The Hell I Can't! -- Supporting the Troops, not the War
In this modern era of patriotic platitudes, it seems all too many have forgotten the reason we affix those ever-present yellow ribbons to our cars and doors and the meaning behind the meaning of the almost cliche phrase "support our troops." Memories have grown short in America.
It was 1968 and the long national nightmare of Vietnam was in its darkest days. The draft was in full swing and young men were taken away from their families, their lives, and their futures to serve in an unpopular war in a far away land. The Peace movement was huge and growing larger by the day. Draft cards were burned in the streets and an entire generation sought refuge in Canada or in deferment through whatever means were necessary. George W. Bush, then the wealthy son of a the Representative from Texas' 7th district, enrolled in the Texas Air Guard, seeking, like thousands of others, to avoid an ignominious death in the jungles of Vietnam.
Most were not so lucky, and so resentment against both the war's military and political establishments grew quickly out of hand. Soldiers returning from duty were met with cries of "baby killer." Protesters threw eggs at them, hurled insults, and spat upon them - all in rejection of the ambitions and arrogance of a war spinning dangerously out of control.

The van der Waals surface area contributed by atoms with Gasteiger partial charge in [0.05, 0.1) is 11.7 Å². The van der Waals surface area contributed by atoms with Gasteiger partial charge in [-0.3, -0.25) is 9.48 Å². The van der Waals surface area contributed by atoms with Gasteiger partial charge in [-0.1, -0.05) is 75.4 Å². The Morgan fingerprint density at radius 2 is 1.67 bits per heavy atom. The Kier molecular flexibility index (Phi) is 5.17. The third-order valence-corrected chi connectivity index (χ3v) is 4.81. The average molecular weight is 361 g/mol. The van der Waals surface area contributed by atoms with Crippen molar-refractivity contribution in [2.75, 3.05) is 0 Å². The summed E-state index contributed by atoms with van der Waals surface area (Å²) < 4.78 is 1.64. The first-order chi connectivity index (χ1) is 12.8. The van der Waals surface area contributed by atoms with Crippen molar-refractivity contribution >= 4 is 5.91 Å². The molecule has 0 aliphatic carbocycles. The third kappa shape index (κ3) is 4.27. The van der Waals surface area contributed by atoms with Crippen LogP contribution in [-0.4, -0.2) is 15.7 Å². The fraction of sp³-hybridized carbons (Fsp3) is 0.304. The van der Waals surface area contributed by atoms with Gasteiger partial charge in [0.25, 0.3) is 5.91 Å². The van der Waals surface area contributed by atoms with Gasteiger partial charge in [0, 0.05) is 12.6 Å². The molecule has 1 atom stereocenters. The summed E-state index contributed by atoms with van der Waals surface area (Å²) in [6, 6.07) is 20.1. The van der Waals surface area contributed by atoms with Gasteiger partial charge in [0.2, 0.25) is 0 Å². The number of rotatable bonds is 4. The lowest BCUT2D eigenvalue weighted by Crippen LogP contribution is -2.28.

In retrospect, those were the lowest and most shameful moments of America's Anti-War movement.
And so the cry was born: "support the troops." It serves as a constant reminder to those that would rally against the expansionist and imperialist policies of the United States that the solider - volunteer or conscript - is not responsible for the policies he is asked to implement. That phrase is the watchword of the modern anti-war movement, still shamed by its Vietnam era excesses. The decision of a solider to serve his country, to defend his nation, and to fight for what he believes is right is to be commended, no mater how egregious the policies he is ordered to carry out.